Read: The Culture Code

Just finished reading The Culture Code: The Secrets of Highly Successful Groups by Dan Boyle. I read it even though I pretty much think the key to highly successful groups is having great individuals rallied together by a clear purpose and a selfless leader. That’s no secret — it’s just that getting that right mix is what’s elusive. Anyways, the book was a quick and easy read peppered with Ideas for Action (that’s literally the title of 3 chapters) on how you (but ideally your leader) can help in 3 things: (1) building safety, (2) sharing vulnerability, and (3) establishing purpose.

Actionable ideas

Be mindful of 3 basic qualities of belonging cues — Energy, Individualization, Future Orientation. So in your interactions with your team mates, invest energy by giving attention and being present in the interaction. Acknowledge the individual, don’t make him or her feel like he’s just another random person. Hint at a future, don’t make it feel like it’s just a hello and goodbye interaction.

Build Safety — We are safe and connected.

  1. Overcommunicate your listening – Start off with actually trying to listen, and hopefully your posture, expression, and whether you give a steady stream of affirmations (yes, uh-huh, gotcha) or encouragement to the speaker to keep going would shine through. If not, watch out for whether your posture, expression, reactions are conducive towards the speaker continuing to speak up.
  2. Spotlight your fallibility early on–especially if you’re a leader – Radiate humility and actively invite input with simple phrases like “This is just my two cents,” “I could be wrong here,” “What am I missing?”, “What do you think?”
  3. Embrace the messenger – When someone shares a truth especially bad news or tough feedback, don’t chew off their head. You have to make it feel safe for people to speak the truth.
  4. Preview future connection – Hmm… similar to above on future orientation. Maybe share some vision of the future that you have for the person (like if you see him or her as possibly the next great thing) or with the person.
  5. Overdo Thank-yous
  6. Be painstaking in the hiring process
  7. Eliminate bad apples – Bad apples like jerks, slackers, and downers just aren’t good for the psychological safety of the team.
  8. Create safe, collision-rich spaces – By “collision” he means serendipitous personal encounters. I guess this is about trying to increase the chances of interactions among the team. Could be as elaborate as setting up an extremely nice team area to something as simple as the team having coffee.
  9. Make sure everyone has a voice – Not just the loudest person gets heard. Everyone gets heard, and I guess what follows through is more important i.e., when it actually converts to change or action.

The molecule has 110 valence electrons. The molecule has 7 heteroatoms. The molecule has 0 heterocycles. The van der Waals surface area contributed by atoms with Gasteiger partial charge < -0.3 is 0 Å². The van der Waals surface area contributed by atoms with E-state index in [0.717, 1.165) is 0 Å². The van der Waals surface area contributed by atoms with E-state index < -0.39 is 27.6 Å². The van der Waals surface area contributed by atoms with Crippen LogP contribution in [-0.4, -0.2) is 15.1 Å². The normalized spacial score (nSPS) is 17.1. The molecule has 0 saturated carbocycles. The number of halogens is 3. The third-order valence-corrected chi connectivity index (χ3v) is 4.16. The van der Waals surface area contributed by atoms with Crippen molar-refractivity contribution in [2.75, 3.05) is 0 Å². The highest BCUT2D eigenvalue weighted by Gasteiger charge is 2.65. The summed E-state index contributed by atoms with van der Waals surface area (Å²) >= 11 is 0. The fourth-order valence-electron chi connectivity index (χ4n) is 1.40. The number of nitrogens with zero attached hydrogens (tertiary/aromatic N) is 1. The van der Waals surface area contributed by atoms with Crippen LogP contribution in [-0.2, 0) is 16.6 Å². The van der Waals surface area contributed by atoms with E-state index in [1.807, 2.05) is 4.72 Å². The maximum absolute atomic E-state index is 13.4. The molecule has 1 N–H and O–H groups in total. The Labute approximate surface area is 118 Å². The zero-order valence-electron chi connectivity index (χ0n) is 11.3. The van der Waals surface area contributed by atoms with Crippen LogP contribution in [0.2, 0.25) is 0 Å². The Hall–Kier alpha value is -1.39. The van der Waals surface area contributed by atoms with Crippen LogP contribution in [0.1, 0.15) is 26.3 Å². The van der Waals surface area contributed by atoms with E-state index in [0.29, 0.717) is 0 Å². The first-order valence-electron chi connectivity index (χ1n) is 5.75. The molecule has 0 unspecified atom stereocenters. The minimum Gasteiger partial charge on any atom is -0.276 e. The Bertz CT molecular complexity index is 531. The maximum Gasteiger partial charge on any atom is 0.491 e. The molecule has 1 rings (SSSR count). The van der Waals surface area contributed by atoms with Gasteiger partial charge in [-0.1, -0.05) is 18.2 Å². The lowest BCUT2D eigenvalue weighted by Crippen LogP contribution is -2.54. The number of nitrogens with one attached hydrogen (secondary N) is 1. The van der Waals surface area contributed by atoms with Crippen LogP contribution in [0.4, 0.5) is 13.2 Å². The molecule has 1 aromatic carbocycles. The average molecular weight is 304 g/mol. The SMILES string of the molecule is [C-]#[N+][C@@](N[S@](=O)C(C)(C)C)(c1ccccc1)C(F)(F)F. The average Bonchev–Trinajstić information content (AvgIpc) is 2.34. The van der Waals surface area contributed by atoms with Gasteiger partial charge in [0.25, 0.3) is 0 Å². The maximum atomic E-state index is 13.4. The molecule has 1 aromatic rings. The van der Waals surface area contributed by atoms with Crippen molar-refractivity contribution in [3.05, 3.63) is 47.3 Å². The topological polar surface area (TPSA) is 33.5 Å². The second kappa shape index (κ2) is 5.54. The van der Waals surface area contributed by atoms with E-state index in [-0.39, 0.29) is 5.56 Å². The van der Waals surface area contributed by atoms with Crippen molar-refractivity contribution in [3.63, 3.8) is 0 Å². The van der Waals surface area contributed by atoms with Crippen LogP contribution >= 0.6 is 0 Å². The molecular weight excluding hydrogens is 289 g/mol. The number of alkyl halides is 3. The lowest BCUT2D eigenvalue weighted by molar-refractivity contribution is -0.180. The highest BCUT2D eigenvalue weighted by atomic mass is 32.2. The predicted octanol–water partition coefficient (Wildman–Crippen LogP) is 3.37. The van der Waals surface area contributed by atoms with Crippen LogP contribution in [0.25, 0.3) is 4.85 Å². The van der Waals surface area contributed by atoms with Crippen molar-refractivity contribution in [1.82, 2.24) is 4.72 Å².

10. Pick up trash – “Muscular humility”–a mindset of seeking simple ways to serve the group. Other examples could be allocating parking places, picking up checks at meals. “These actions are powerful not just because they are moral or generous but also because they send a larger signal: We are all in this together.”
  11. Capitalize on threshold moments – It’s not just in day one. In successful groups the author visited, they also paid attention to moments of arrival. “They would pause, take time, and acknowledge the presence of the new person, marking the moment as special: We are together now.” Think about it: A warm greeting to a team mate when he arrives versus not even batting an eyelash.
  12. Avoid giving sandwich feedback – Separate handling of negative and positive feedback — negative through dialogue, positive through “ultraclear bursts of recognition and praise.”
  13. Embrace fun

Share Vulnerability — We share risk here.

  1. Make sure the leader is vulnerable first and often – Recommended 3 questions for leaders to ask their people:
    • What is one thing that I currently do that you’d like me to continue to do?
    • What is one thing that I don’t currently do frequently enough that you think I should do more often?
    • What can I do to make you more effective?
  2. Overcommunicate expectations – People aren’t psychic and things don’t just magically fall in to place. “[Be] explicit and persistent about sending big, clear signals…”
  3. Deliver the negative stuff in person
  4. When forming new groups, focus on two critical moments – “At those moments, people either dig in and become defensive and start justifying, and a lot of tension gets created. Or they say something like, ‘Hey, that’s interesting. Why don’t you agree? I might be wrong, but I’m curious and want to talk about it some more.’ What happens in that moment helps set the pattern for everything that follows.”
    • The first vulnerability
    • The first disagreement
  5. Listen like a trampoline – Not just about nodding attentively, you add insight. “The most effective listeners do four things:…”
    • They interact in ways that make the other person feel safe and supported
    • They take a helping, cooperative stance
    • They occasionally ask questions that gently and constructively challenge old assumptions
    • They make occasional suggestions to open up alternative paths
  6. In conversation, resist the temptation to reflexively add value – Don’t try to end the conversation with your own solution. Let the discussion flow (except maybe if time-boxed or if the folks are going in circles).